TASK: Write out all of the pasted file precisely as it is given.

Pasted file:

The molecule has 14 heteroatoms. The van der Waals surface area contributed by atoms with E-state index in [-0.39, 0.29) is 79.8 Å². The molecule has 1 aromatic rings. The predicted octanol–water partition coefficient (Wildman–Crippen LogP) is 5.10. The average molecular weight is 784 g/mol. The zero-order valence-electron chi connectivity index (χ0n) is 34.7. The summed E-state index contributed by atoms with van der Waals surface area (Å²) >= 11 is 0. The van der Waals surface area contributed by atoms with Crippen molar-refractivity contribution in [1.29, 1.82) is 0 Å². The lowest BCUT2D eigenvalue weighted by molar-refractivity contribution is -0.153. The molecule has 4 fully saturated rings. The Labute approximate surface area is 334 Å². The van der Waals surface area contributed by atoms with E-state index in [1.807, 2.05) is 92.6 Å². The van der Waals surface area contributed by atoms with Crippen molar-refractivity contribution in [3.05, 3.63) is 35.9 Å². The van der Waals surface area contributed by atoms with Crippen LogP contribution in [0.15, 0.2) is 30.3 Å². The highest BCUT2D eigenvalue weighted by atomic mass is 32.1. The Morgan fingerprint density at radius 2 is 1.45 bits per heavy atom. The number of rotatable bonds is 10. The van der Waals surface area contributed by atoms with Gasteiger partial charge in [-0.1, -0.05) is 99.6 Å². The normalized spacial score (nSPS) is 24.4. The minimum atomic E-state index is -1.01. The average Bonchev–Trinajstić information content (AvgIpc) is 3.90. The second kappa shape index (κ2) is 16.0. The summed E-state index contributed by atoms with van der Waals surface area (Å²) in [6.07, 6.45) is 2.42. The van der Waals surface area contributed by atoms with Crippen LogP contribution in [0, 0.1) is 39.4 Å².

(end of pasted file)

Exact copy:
The molecule has 14 heteroatoms. The van der Waals surface area contributed by atoms with E-state index in [-0.39, 0.29) is 79.8 Å². The molecule has 1 aromatic rings. The predicted octanol–water partition coefficient (Wildman–Crippen LogP) is 5.10. The average molecular weight is 784 g/mol. The zero-order valence-electron chi connectivity index (χ0n) is 34.7. The summed E-state index contributed by atoms with van der Waals surface area (Å²) >= 11 is 0. The van der Waals surface area contributed by atoms with Crippen molar-refractivity contribution in [1.29, 1.82) is 0 Å². The lowest BCUT2D eigenvalue weighted by molar-refractivity contribution is -0.153. The molecule has 4 fully saturated rings. The Labute approximate surface area is 334 Å². The van der Waals surface area contributed by atoms with E-state index in [1.807, 2.05) is 92.6 Å². The van der Waals surface area contributed by atoms with Crippen molar-refractivity contribution in [3.05, 3.63) is 35.9 Å². The van der Waals surface area contributed by atoms with Crippen LogP contribution in [0.15, 0.2) is 30.3 Å². The highest BCUT2D eigenvalue weighted by atomic mass is 32.1. The Morgan fingerprint density at radius 2 is 1.45 bits per heavy atom. The number of rotatable bonds is 10. The van der Waals surface area contributed by atoms with Gasteiger partial charge in [-0.1, -0.05) is 99.6 Å². The normalized spacial score (nSPS) is 24.4. The minimum atomic E-state index is -1.01. The average Bonchev–Trinajstić information content (AvgIpc) is 3.90. The second kappa shape index (κ2) is 16.0. The summed E-state index contributed by atoms with van der Waals surface area (Å²) in [6.07, 6.45) is 2.42. The van der Waals surface area contributed by atoms with Crippen LogP contribution in [0, 0.1) is 39.4 Å².